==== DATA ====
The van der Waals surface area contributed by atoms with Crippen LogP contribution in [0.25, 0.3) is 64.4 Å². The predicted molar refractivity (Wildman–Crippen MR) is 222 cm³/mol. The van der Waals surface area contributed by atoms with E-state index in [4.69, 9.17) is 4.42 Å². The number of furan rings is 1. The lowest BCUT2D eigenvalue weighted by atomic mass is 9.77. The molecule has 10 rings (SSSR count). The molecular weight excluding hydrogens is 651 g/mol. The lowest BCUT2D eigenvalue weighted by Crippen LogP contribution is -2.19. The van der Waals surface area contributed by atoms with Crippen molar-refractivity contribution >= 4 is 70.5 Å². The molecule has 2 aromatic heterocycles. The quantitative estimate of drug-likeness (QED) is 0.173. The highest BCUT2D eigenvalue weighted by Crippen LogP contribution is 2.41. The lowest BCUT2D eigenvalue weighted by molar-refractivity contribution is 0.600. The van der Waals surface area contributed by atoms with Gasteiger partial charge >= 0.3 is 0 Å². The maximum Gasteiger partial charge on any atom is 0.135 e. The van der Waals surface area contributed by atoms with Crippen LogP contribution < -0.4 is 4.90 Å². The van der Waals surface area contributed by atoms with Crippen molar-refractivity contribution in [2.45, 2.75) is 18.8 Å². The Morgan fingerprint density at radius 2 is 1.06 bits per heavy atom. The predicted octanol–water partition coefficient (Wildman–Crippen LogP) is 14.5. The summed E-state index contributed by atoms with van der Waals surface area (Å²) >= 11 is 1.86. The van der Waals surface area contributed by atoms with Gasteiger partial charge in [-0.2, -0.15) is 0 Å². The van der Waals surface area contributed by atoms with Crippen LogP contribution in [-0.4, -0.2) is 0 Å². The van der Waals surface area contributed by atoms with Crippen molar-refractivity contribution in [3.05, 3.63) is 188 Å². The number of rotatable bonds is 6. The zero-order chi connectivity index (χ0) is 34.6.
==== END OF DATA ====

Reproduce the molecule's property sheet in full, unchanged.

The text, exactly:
The van der Waals surface area contributed by atoms with Crippen LogP contribution in [0.25, 0.3) is 64.4 Å². The predicted molar refractivity (Wildman–Crippen MR) is 222 cm³/mol. The van der Waals surface area contributed by atoms with E-state index in [4.69, 9.17) is 4.42 Å². The number of furan rings is 1. The lowest BCUT2D eigenvalue weighted by atomic mass is 9.77. The molecule has 10 rings (SSSR count). The molecular weight excluding hydrogens is 651 g/mol. The lowest BCUT2D eigenvalue weighted by Crippen LogP contribution is -2.19. The van der Waals surface area contributed by atoms with Crippen molar-refractivity contribution >= 4 is 70.5 Å². The molecule has 2 aromatic heterocycles. The quantitative estimate of drug-likeness (QED) is 0.173. The highest BCUT2D eigenvalue weighted by Crippen LogP contribution is 2.41. The lowest BCUT2D eigenvalue weighted by molar-refractivity contribution is 0.600. The van der Waals surface area contributed by atoms with Gasteiger partial charge >= 0.3 is 0 Å². The maximum Gasteiger partial charge on any atom is 0.135 e. The van der Waals surface area contributed by atoms with Crippen LogP contribution < -0.4 is 4.90 Å². The van der Waals surface area contributed by atoms with Crippen molar-refractivity contribution in [2.45, 2.75) is 18.8 Å². The Morgan fingerprint density at radius 2 is 1.06 bits per heavy atom. The predicted octanol–water partition coefficient (Wildman–Crippen LogP) is 14.5. The summed E-state index contributed by atoms with van der Waals surface area (Å²) >= 11 is 1.86. The van der Waals surface area contributed by atoms with Gasteiger partial charge in [-0.2, -0.15) is 0 Å². The van der Waals surface area contributed by atoms with Crippen LogP contribution in [-0.4, -0.2) is 0 Å². The van der Waals surface area contributed by atoms with Crippen molar-refractivity contribution in [3.05, 3.63) is 188 Å². The number of rotatable bonds is 6. The zero-order chi connectivity index (χ0) is 34.6.